The hospital structure is part of a health system and as such it constitutes a system of care. It includes people and all activities and interventions whose primary purpose is to prevent, diagnose and treat health problems (1,2). The hospital will thus have to guarantee that each patient receives the combination of preventive, diagnostic and therapeutic acts which will assure him the best result in term of health, according to the current state of the medical science, at the best cost for the same result (efficiency), at the least iatrogenic risk (efficacy), and for its greater satisfaction in terms of procedures, results and human contacts within this system of care.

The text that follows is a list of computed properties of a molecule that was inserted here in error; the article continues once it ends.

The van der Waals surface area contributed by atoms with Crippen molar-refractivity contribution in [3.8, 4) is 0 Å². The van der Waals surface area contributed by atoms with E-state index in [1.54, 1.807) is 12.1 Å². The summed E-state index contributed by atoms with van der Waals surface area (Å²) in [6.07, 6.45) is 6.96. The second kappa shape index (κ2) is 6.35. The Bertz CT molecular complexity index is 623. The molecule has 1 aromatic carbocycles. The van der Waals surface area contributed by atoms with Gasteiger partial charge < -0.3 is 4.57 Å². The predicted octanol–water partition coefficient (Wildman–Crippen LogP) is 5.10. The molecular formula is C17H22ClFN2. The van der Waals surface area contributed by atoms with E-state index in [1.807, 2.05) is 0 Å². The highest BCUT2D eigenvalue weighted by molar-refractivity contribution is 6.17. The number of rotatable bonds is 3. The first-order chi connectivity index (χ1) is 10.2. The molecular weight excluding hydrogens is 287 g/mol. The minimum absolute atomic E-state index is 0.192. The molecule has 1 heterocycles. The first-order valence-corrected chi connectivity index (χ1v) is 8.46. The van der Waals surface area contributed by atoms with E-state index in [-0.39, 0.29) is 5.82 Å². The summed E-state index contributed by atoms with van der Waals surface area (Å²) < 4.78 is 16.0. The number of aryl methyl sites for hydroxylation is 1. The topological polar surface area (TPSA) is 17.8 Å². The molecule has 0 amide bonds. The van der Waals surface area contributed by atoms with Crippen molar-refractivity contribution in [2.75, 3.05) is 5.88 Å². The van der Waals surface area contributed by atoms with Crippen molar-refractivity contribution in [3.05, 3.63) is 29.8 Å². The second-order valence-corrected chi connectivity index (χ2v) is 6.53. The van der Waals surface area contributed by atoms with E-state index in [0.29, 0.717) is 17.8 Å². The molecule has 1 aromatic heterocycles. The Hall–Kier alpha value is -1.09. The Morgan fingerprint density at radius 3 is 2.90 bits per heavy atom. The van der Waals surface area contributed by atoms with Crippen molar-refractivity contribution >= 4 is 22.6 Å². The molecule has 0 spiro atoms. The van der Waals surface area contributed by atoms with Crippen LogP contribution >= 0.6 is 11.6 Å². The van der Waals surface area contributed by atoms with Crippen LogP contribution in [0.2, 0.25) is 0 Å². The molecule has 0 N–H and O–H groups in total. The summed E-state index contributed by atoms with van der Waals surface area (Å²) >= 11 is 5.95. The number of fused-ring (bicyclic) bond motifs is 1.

In the Democratic Republic of the Congo (DRC), a country that has adhered to the Alma Ata declaration on primary health care, the analysis of the provision of hospital care is generally only considered in the context of functionality of a health zone (HZ). The role of the hospital and in particular the General Referral Hospital (GRH) and its importance for the development of a HZ are reaffirmed (3-5). In addition to the provision of health care as a complementary package of activities (CPA) to the package of activities of the front line structures, the hospital in the DRC also has the mission to provide education and training, retraining of health professionals, operational research, quality control and supervision of first-level health structures namely health centers (HC) (6).